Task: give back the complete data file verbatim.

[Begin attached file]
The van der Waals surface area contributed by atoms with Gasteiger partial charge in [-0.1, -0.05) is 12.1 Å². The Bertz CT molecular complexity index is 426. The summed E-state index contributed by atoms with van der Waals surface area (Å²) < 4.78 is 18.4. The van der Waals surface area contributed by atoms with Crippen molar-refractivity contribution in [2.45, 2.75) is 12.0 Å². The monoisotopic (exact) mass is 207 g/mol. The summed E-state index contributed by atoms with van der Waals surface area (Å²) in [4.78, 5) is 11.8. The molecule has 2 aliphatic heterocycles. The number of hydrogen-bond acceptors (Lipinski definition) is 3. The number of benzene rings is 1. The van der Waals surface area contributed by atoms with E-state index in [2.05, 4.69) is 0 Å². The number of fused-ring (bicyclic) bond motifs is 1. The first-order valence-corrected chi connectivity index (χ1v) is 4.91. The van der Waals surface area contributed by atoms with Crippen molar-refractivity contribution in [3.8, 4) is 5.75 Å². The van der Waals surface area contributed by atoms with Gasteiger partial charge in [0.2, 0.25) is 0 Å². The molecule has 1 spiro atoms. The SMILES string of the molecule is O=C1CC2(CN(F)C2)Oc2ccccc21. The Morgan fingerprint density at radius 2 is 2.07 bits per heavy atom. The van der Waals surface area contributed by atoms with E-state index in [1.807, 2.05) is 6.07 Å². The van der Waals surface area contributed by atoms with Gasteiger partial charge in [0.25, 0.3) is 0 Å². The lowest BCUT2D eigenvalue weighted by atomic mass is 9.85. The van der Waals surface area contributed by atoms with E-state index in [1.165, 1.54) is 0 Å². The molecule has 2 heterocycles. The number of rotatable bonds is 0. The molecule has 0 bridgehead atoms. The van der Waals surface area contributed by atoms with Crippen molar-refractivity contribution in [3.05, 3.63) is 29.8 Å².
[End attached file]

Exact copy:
The van der Waals surface area contributed by atoms with Gasteiger partial charge in [-0.1, -0.05) is 12.1 Å². The Bertz CT molecular complexity index is 426. The summed E-state index contributed by atoms with van der Waals surface area (Å²) < 4.78 is 18.4. The van der Waals surface area contributed by atoms with Crippen molar-refractivity contribution in [2.45, 2.75) is 12.0 Å². The monoisotopic (exact) mass is 207 g/mol. The summed E-state index contributed by atoms with van der Waals surface area (Å²) in [4.78, 5) is 11.8. The molecule has 2 aliphatic heterocycles. The number of hydrogen-bond acceptors (Lipinski definition) is 3. The number of benzene rings is 1. The van der Waals surface area contributed by atoms with E-state index in [2.05, 4.69) is 0 Å². The number of fused-ring (bicyclic) bond motifs is 1. The first-order valence-corrected chi connectivity index (χ1v) is 4.91. The van der Waals surface area contributed by atoms with Crippen molar-refractivity contribution in [3.8, 4) is 5.75 Å². The van der Waals surface area contributed by atoms with Gasteiger partial charge in [0.2, 0.25) is 0 Å². The molecule has 1 spiro atoms. The SMILES string of the molecule is O=C1CC2(CN(F)C2)Oc2ccccc21. The Morgan fingerprint density at radius 2 is 2.07 bits per heavy atom. The van der Waals surface area contributed by atoms with E-state index in [1.807, 2.05) is 6.07 Å². The van der Waals surface area contributed by atoms with Gasteiger partial charge in [0.25, 0.3) is 0 Å². The lowest BCUT2D eigenvalue weighted by atomic mass is 9.85. The van der Waals surface area contributed by atoms with E-state index in [1.165, 1.54) is 0 Å². The molecule has 2 heterocycles. The number of rotatable bonds is 0. The molecule has 0 bridgehead atoms. The van der Waals surface area contributed by atoms with Crippen molar-refractivity contribution in [3.05, 3.63) is 29.8 Å².